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Name: Rob Henderson

Party: Republican

Residence: Franklin

Family: Wife, Brandi; children Jack and Abbie

Occupation: senior vice president commercial loans Mutual Savings Bank

Educational background: Franklin Community High School graduate, Indiana University graduate

Political experience: Franklin City Council, 2012 – 2015, Johnson County Council 2015 – present

Memberships: Hopewell Presbyterian Church, Franklin Elks #1818, F & AM Franklin Lodge #107, Franklin Rotary

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Name: Pete Ketchum

Party: Republican

Residence: Nineveh

Family: Wife, Tamar; five children, Peter, Patrick, Margaret, Will and Daniel

Occupation: Retired Franklin Police officer, works as security coordinator for Cummins

Educational background: Graduated Silver Creek High School, California; bachelor’s degree from Indiana University; masters of public administration from American Military University

Political experience: Johnson County Council, 2011 – present; Prince’s Lakes Town Council, 2000 – 2011

Memberships: Fraternal Order of Police, Sons of the American Legion

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Here is a look at some of the questions and answers by county council candidates:

What makes you the most qualified candidate to serve on the Johnson County Council?

Steve Byerly: Has 44 years in public service. Lived here his entire life, and has seen Johnson County go from a bedroom community to the community it is now. Seen growth and knows what it takes.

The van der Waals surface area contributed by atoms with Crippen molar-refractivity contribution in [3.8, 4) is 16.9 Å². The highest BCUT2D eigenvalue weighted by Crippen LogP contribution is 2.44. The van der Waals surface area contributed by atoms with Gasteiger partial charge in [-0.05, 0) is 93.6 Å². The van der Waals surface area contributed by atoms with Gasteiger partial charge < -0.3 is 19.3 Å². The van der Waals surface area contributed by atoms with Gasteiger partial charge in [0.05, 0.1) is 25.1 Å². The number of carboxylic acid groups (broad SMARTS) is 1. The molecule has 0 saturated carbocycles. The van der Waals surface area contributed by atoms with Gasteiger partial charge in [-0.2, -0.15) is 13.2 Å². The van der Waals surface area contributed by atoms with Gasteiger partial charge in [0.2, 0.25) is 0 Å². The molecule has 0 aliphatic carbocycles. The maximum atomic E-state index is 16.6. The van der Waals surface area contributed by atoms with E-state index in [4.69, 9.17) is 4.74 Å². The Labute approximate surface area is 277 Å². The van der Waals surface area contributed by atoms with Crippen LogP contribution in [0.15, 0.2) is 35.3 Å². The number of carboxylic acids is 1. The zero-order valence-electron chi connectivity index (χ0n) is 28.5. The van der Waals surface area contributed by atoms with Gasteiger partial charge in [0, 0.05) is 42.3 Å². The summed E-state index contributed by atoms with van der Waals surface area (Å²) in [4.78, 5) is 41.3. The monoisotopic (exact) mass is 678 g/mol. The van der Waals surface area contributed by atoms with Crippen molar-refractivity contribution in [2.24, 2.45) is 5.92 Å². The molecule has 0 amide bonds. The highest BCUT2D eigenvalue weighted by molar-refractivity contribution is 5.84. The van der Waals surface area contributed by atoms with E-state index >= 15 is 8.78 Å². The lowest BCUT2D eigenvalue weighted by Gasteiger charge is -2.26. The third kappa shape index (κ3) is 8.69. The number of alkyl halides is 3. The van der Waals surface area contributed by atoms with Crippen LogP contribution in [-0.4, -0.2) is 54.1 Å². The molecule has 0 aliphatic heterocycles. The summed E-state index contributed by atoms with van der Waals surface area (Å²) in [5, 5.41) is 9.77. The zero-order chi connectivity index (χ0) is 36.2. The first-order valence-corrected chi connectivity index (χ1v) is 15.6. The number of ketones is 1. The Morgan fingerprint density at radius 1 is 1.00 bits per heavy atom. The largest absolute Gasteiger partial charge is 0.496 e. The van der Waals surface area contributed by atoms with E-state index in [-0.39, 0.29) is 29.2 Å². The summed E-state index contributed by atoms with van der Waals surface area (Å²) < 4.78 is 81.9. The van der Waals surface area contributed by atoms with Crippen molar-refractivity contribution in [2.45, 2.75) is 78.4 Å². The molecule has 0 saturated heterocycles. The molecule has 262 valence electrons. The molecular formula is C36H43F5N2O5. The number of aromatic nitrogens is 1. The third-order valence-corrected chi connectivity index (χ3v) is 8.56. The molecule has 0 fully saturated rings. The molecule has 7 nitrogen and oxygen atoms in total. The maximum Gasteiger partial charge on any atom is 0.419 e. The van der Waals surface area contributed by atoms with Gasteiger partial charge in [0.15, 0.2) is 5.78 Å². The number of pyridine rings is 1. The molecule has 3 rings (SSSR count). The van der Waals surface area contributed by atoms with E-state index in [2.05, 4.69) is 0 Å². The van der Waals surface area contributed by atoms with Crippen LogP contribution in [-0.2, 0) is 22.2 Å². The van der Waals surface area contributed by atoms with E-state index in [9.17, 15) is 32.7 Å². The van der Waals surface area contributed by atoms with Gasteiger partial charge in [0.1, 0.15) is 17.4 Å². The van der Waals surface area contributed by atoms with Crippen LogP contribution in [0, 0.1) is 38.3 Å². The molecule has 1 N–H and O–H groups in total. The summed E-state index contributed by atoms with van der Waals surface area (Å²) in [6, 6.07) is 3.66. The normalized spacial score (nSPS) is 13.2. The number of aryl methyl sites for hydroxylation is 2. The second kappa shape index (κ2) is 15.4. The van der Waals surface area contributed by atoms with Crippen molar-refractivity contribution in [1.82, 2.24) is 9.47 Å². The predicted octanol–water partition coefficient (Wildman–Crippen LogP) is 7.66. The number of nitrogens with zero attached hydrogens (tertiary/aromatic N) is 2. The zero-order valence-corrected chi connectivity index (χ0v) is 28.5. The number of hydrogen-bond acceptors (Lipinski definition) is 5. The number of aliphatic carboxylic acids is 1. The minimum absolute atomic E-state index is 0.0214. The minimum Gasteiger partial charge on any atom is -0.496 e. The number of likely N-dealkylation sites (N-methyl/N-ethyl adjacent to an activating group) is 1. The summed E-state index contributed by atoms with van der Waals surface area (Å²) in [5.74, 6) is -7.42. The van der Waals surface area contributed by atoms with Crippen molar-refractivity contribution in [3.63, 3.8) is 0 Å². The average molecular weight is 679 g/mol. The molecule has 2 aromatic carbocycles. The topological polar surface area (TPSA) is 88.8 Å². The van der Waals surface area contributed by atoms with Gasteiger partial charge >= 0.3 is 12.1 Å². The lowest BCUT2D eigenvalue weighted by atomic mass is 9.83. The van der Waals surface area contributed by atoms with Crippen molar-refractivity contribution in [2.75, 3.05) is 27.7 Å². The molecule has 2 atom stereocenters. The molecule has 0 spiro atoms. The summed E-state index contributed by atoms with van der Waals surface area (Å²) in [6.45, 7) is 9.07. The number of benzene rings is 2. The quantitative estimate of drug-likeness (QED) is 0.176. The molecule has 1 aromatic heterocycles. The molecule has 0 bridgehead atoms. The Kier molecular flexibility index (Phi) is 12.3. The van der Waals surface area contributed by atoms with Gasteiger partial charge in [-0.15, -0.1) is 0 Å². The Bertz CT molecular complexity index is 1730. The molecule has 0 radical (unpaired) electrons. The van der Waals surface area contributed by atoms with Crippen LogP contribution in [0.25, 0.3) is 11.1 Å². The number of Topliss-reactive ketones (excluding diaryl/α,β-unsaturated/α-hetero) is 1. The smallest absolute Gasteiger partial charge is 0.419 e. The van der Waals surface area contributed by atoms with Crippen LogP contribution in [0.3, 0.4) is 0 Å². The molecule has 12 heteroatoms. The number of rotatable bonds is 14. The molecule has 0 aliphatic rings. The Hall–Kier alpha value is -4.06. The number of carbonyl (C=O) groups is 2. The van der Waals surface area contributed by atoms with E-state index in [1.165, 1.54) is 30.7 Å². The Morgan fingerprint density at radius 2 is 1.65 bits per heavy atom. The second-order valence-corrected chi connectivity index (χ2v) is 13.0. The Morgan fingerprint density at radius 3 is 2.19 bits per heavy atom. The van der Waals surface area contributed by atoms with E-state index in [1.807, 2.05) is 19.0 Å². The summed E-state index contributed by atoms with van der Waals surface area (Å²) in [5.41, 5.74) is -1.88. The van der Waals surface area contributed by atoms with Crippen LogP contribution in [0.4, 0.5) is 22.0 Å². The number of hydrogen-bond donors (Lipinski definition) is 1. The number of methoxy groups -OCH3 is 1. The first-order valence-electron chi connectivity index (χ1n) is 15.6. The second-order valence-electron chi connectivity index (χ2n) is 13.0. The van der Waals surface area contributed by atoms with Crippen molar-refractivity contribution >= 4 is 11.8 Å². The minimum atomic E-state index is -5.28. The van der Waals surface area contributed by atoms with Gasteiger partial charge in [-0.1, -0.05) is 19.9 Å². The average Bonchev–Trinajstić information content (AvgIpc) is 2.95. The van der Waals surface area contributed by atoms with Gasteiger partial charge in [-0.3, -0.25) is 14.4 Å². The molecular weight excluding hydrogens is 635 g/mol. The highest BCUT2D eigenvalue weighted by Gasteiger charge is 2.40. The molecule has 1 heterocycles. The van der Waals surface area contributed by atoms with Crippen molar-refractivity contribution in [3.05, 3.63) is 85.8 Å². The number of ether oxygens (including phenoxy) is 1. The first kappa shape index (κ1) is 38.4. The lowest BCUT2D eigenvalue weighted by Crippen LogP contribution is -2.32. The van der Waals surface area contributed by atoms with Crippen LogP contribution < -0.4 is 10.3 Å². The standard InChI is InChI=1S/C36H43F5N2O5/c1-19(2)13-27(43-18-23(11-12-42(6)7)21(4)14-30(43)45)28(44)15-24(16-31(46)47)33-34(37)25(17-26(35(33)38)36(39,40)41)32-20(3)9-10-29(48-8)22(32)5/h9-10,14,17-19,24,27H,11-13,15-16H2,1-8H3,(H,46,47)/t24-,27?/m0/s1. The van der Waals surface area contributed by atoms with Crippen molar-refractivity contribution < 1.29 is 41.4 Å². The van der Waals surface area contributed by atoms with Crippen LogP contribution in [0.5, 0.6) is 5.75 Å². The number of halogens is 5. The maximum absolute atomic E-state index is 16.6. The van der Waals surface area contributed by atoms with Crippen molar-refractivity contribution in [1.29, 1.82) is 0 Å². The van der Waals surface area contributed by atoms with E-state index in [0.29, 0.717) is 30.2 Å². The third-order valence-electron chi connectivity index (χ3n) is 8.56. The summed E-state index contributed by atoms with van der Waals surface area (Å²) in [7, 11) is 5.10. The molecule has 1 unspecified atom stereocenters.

Justin Griggs: Doesn’t have political experience, but has committed his life to public service. Can bring a fresh perspective to issues the county has continued discussing. Can hear concerns of residents and work to solve problems with new level of enthusiasm and perspective.

Rob Henderson: His banking background, familiarity with numbers and the budget process and his experience on the Franklin City Council help him on the county council. Budgeting isn’t just about money coming in and going out, but also about timing and making sure the county is in the right position.

Pete Ketchum: Been a member of county council since 2011. Was on Prince’s Lakes Town Council 11 years. Learned a lot, and would like to continue putting his knowledge, experience and relationships to use and being a good steward of tax dollars.

In what specific departments does the county need more employees? How would any added positions be paid for?

Byerly: Continued growth in the judicial system and prosecutor’s office, and federal money can help pay for those. If you build a new jail or add on to it, have to staff it. Turnover rate is high at the jail and would want to look at pay increases.

Griggs: Are going to need to add employees for the prosecutor’s office and courts, but also the highway department. Need to analyze budget to see what cuts can be made to accomplish those goals without raising taxes. County employee turnover rate is high. By paying employees more, that could save money long-term by not investing in training a new employee and them leaving.

Henderson: Thinks IT department needs more employees, especially with issues businesses have had with ransomware. Would want to consider if more maintenance of county facilities should be done in house. Would want to explore if more law enforcement officers are needed. With limited resources, would push officials to apply for grants, but all options should be considered for funding.

Ketchum: Doesn’t know of any department that needs more employees. Is an issue that is discussed in yearly budget hearings. Have been able to absorb cost of recent new hires. Jail will need additional staff, and the county will need to look at other ways to fund those positions.